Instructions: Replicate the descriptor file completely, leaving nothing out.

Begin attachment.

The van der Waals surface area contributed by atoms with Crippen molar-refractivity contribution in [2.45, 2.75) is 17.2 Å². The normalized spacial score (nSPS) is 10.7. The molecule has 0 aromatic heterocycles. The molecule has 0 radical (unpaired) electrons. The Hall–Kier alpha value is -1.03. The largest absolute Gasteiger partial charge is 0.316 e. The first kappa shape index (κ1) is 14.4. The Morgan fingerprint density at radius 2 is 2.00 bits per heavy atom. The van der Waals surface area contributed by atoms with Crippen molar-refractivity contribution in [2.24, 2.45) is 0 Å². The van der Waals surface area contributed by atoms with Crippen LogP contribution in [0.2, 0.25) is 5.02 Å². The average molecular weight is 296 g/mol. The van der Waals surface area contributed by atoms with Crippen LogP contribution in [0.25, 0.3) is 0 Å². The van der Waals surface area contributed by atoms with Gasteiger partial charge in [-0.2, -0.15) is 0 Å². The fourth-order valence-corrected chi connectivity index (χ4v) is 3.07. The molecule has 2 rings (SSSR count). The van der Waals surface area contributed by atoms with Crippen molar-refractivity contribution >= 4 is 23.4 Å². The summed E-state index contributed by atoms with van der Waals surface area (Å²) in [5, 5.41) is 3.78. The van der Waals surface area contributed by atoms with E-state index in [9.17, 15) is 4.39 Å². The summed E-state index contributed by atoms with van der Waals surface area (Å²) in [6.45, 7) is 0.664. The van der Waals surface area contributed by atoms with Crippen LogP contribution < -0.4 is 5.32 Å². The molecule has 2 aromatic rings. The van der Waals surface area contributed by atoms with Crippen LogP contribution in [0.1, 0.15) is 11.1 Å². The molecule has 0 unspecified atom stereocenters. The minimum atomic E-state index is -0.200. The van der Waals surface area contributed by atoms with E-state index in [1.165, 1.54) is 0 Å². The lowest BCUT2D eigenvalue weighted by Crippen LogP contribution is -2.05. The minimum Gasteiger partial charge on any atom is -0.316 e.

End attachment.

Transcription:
The van der Waals surface area contributed by atoms with Crippen molar-refractivity contribution in [2.45, 2.75) is 17.2 Å². The normalized spacial score (nSPS) is 10.7. The molecule has 0 aromatic heterocycles. The molecule has 0 radical (unpaired) electrons. The Hall–Kier alpha value is -1.03. The largest absolute Gasteiger partial charge is 0.316 e. The first kappa shape index (κ1) is 14.4. The Morgan fingerprint density at radius 2 is 2.00 bits per heavy atom. The van der Waals surface area contributed by atoms with Crippen molar-refractivity contribution in [2.24, 2.45) is 0 Å². The van der Waals surface area contributed by atoms with Crippen LogP contribution in [0.2, 0.25) is 5.02 Å². The average molecular weight is 296 g/mol. The van der Waals surface area contributed by atoms with Crippen LogP contribution in [0.25, 0.3) is 0 Å². The van der Waals surface area contributed by atoms with Gasteiger partial charge in [-0.2, -0.15) is 0 Å². The fourth-order valence-corrected chi connectivity index (χ4v) is 3.07. The molecule has 2 rings (SSSR count). The van der Waals surface area contributed by atoms with Crippen molar-refractivity contribution >= 4 is 23.4 Å². The summed E-state index contributed by atoms with van der Waals surface area (Å²) in [5, 5.41) is 3.78. The van der Waals surface area contributed by atoms with E-state index in [9.17, 15) is 4.39 Å². The summed E-state index contributed by atoms with van der Waals surface area (Å²) in [6.45, 7) is 0.664. The van der Waals surface area contributed by atoms with Crippen LogP contribution < -0.4 is 5.32 Å². The molecule has 2 aromatic rings. The van der Waals surface area contributed by atoms with Crippen LogP contribution in [0.1, 0.15) is 11.1 Å². The molecule has 0 unspecified atom stereocenters. The minimum atomic E-state index is -0.200. The van der Waals surface area contributed by atoms with E-state index in [1.165, 1.54) is 0 Å². The lowest BCUT2D eigenvalue weighted by Crippen LogP contribution is -2.05. The minimum Gasteiger partial charge on any atom is -0.316 e.